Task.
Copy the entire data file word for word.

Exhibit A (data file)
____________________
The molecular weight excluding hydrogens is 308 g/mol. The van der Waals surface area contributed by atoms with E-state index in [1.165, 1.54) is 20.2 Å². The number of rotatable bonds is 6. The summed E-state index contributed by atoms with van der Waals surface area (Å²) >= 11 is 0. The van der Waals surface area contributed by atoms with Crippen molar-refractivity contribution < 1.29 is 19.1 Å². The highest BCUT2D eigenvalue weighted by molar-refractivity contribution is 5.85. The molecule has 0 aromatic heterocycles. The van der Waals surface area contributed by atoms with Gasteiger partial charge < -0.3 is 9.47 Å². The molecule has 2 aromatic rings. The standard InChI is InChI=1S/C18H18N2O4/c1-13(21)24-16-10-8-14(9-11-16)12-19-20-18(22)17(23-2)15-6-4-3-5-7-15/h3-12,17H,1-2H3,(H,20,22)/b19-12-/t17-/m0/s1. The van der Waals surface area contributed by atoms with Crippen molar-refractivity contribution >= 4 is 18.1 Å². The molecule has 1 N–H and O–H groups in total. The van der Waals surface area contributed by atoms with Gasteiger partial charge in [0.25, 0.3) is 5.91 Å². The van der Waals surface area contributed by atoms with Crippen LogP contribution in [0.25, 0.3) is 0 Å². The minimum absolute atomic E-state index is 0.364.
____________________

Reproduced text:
The molecular weight excluding hydrogens is 308 g/mol. The van der Waals surface area contributed by atoms with E-state index in [1.165, 1.54) is 20.2 Å². The number of rotatable bonds is 6. The summed E-state index contributed by atoms with van der Waals surface area (Å²) >= 11 is 0. The van der Waals surface area contributed by atoms with Crippen molar-refractivity contribution < 1.29 is 19.1 Å². The highest BCUT2D eigenvalue weighted by molar-refractivity contribution is 5.85. The molecule has 0 aromatic heterocycles. The van der Waals surface area contributed by atoms with Gasteiger partial charge < -0.3 is 9.47 Å². The molecule has 2 aromatic rings. The standard InChI is InChI=1S/C18H18N2O4/c1-13(21)24-16-10-8-14(9-11-16)12-19-20-18(22)17(23-2)15-6-4-3-5-7-15/h3-12,17H,1-2H3,(H,20,22)/b19-12-/t17-/m0/s1. The van der Waals surface area contributed by atoms with Crippen molar-refractivity contribution >= 4 is 18.1 Å². The molecule has 1 N–H and O–H groups in total. The van der Waals surface area contributed by atoms with Gasteiger partial charge in [0.25, 0.3) is 5.91 Å². The van der Waals surface area contributed by atoms with Crippen LogP contribution in [0.25, 0.3) is 0 Å². The minimum absolute atomic E-state index is 0.364.